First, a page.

This biscuit is a favourite with everybody. They are called Nut Shortbread but the grandchildren just call them the Sugar Biscuits.

Nut shortbread aka the sugar biscuits - Bella’s

225 grams butter                          

4 tablespoons caster sugar 

60 chopped almonds*          

1 teaspoon vanilla and a pinch of salt

280 grams plain flour (include 4 tablespoons of cornflour)

Sugar for coating


Cream butter and sugar (I find this works best if the butter is cold). Add vanilla and then salt and flour and pulse.  Add nuts and pulse.  Knead well. Refrigerate for one to two hours**.


Heat oven to 150°C.  Roll into balls about 2 cm in diameter.  Place on a lined pan and then press with a fork to give a ridged appearance.  Bake for about 45 minutes until lightly coloured.


Put some sugar into a bowl and roll the biscuits in the sugar while still warm and leave on a wire rack to cool.


*       the original recipe called for walnuts but I use almonds as no one in the family is allergic to them – you can use any nuts.


**      longer than that makes it difficult to work, less than that the mixture will spread too much. 

I usually put the tray in the fridge for half an hour before baking.

Monday 13 July 2020

It's been a bit quiet

In the beginning of lockdown, friends were telephoning each other often. That has worn off somewhat.  We don't have much to say. We have exhausted the subject of Covid-19, our government, anyone else's government, what's on TV or Netflix or anything else. Just not a lot of conversation.......

However, a useful piece of information - wearing a mask causes your glasses to steam up (who knew?).  Take a tissue fold it in half and put it under the nose bit, it works.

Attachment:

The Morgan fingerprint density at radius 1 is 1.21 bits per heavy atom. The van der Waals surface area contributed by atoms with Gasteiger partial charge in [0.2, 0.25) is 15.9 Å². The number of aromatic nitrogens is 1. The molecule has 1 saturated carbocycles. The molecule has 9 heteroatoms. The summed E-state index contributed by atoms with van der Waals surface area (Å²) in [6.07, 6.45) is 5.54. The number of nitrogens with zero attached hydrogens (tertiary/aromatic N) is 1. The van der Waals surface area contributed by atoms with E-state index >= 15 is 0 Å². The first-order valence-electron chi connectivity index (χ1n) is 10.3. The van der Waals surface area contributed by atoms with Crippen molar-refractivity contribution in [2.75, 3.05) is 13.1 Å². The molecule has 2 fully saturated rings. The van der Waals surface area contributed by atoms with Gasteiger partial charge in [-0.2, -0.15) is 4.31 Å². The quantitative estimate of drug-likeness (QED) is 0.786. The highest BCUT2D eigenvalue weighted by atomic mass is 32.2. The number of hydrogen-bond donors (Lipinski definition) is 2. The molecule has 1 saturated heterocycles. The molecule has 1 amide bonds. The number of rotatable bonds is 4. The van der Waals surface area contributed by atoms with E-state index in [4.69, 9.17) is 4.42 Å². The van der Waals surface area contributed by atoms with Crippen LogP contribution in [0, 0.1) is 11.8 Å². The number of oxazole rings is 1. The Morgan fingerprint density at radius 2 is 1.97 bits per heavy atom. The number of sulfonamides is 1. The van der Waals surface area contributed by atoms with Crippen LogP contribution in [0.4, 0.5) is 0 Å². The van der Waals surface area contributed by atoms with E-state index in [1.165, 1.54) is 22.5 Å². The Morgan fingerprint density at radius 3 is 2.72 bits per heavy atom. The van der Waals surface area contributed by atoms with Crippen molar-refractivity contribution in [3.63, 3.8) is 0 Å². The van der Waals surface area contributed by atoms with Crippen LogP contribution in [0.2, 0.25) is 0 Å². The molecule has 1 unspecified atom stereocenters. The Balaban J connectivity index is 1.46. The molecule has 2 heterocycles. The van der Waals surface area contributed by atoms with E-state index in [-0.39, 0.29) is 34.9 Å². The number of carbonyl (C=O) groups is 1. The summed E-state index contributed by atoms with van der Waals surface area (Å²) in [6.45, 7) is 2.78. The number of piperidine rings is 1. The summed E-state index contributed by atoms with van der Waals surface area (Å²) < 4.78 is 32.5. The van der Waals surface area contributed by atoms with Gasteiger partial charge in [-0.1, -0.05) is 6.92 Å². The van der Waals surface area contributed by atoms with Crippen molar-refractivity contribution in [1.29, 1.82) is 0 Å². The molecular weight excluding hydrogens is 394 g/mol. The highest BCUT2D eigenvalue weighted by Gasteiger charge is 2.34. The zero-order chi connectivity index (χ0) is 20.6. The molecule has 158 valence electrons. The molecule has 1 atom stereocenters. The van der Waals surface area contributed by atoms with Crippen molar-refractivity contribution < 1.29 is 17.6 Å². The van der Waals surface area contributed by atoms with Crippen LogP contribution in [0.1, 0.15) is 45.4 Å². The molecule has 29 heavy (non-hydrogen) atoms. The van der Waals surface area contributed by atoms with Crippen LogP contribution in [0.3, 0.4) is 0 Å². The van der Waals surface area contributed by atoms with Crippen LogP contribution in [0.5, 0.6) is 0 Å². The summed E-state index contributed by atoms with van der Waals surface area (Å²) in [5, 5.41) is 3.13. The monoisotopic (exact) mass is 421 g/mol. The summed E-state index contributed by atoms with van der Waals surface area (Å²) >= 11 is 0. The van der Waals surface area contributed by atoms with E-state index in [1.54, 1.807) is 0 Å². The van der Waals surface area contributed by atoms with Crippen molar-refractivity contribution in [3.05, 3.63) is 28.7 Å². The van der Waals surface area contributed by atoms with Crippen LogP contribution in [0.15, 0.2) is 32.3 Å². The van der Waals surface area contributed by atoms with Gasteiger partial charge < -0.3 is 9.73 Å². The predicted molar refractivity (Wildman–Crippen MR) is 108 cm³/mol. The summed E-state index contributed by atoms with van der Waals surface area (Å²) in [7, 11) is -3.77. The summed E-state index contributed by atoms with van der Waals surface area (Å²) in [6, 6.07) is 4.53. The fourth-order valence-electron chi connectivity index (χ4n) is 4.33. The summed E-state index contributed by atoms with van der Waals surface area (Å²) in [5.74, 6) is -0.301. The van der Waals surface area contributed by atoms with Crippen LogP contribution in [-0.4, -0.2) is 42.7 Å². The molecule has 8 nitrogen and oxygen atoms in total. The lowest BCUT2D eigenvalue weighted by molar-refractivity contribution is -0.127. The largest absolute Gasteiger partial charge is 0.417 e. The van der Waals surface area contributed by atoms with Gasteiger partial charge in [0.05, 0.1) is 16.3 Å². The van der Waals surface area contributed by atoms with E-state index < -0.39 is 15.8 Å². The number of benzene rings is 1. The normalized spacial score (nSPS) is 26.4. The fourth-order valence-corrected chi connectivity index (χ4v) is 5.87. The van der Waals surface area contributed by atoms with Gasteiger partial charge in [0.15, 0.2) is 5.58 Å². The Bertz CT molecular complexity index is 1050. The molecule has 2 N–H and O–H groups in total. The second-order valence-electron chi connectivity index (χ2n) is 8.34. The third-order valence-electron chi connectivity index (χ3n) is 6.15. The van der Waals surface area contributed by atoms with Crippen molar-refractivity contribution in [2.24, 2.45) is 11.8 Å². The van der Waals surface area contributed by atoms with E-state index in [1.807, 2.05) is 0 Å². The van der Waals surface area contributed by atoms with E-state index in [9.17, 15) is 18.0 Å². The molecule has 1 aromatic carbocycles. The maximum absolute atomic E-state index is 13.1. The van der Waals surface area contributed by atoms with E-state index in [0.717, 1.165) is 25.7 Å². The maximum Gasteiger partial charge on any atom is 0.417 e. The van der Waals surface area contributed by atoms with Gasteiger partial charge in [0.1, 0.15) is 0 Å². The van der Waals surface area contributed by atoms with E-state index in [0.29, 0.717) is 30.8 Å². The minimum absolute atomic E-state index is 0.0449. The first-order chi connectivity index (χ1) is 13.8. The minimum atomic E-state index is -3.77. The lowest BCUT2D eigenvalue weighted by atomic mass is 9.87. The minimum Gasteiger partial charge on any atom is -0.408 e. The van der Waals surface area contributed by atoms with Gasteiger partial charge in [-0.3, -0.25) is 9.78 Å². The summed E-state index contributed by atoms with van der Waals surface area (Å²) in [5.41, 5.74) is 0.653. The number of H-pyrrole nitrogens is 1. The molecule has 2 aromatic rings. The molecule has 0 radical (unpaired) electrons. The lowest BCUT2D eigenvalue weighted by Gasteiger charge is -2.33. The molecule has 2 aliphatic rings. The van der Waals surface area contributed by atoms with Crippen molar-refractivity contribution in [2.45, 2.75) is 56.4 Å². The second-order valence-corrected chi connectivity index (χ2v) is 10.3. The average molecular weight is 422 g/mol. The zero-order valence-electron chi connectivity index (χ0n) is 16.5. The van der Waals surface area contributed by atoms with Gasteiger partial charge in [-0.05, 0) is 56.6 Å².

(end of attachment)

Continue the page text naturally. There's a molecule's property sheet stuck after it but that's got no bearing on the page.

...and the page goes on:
The excuses for not wearing a mask are legion.  One person complained she wore a mask and the next day had a cold sore. Yup, nothing to do with that other virus, herpes. One woman complained on social media that she nearly fainted.  Just as well she is not a doctor, nurse, any other kind of health care or care worker. That was before the hairdressers etc opened and they have to wear masks. I just don’t know how my father could have operated for hours on end in an operating theatre wearing a mask.  

I rather overbought disposable gloves.  Have realised that they are excellent when doing messy baking/kneading.  

I don’t go out much but my only trip to supposedly upmarket Waitrose, no hand sanitiser, very few masks and no social distancing.  Tesco on the other hand had a huge dispenser, more people were wearing masks and far more disciplined. 

Zoom meetings are excellent. Happily I am not spending hours every day doing this but the few meetings I have had have been very efficient.  Institute of Health Visiting, where I chair the trustee board, had its annual meeting with the auditors.  We were all calling in from home.  Normally this is at least a half a day for me and I am the closest. Others travel in from far further afield.  At least one person has travel delays and starts the meeting stressed.  Our board meetings draw trustees from around the country - I am not sure we will return to face to face for regular meetings.  

FaceTime and WhatsApp have their uses.  Wonderful to see family and friends we can’t meet physically but somehow I end up feeling slightly depressed afterwards as it brings home what we are really missing

Our local nail bar opens today.  It is a family run business, husband and wife and her sister, all from Saigon.  Spotlessly clean and they are competent and just lovely.  Very excited to see sister’s wedding photographs from her wedding at the beginning of the year.  Whole family was cleaning the salon from top to toe when I walked past Sunday morning. I’m quite excited.....mani pedi here I come!


I’m still baking – more of that tomorrow.